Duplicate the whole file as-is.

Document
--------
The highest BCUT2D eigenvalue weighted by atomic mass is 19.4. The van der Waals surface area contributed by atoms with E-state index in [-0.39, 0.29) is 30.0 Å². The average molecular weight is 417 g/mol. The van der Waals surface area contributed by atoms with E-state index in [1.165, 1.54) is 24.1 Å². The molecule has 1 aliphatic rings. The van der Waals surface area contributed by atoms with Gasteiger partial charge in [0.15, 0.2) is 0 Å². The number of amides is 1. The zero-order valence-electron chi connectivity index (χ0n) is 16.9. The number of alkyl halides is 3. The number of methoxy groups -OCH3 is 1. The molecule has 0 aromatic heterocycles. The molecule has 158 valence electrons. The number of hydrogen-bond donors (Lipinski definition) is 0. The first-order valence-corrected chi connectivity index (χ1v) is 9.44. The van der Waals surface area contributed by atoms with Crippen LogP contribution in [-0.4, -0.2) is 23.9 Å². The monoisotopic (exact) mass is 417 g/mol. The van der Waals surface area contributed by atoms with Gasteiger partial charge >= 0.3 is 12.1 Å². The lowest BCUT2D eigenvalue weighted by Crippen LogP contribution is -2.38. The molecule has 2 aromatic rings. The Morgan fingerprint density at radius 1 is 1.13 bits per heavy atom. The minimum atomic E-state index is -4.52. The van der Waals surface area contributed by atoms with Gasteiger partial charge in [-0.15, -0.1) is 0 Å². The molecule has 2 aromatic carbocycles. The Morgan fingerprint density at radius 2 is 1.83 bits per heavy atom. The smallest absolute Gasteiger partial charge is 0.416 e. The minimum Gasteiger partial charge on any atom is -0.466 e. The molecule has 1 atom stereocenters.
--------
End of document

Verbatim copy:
The highest BCUT2D eigenvalue weighted by atomic mass is 19.4. The van der Waals surface area contributed by atoms with E-state index in [-0.39, 0.29) is 30.0 Å². The average molecular weight is 417 g/mol. The van der Waals surface area contributed by atoms with E-state index in [1.165, 1.54) is 24.1 Å². The molecule has 1 aliphatic rings. The van der Waals surface area contributed by atoms with Gasteiger partial charge in [0.15, 0.2) is 0 Å². The number of amides is 1. The zero-order valence-electron chi connectivity index (χ0n) is 16.9. The number of alkyl halides is 3. The number of methoxy groups -OCH3 is 1. The molecule has 0 aromatic heterocycles. The molecule has 158 valence electrons. The number of hydrogen-bond donors (Lipinski definition) is 0. The first-order valence-corrected chi connectivity index (χ1v) is 9.44. The van der Waals surface area contributed by atoms with Crippen LogP contribution in [-0.4, -0.2) is 23.9 Å². The monoisotopic (exact) mass is 417 g/mol. The van der Waals surface area contributed by atoms with Gasteiger partial charge >= 0.3 is 12.1 Å². The lowest BCUT2D eigenvalue weighted by Crippen LogP contribution is -2.38. The molecule has 2 aromatic rings. The Morgan fingerprint density at radius 1 is 1.13 bits per heavy atom. The minimum atomic E-state index is -4.52. The van der Waals surface area contributed by atoms with Gasteiger partial charge in [-0.15, -0.1) is 0 Å². The molecule has 2 aromatic carbocycles. The Morgan fingerprint density at radius 2 is 1.83 bits per heavy atom. The smallest absolute Gasteiger partial charge is 0.416 e. The minimum Gasteiger partial charge on any atom is -0.466 e. The molecule has 1 atom stereocenters.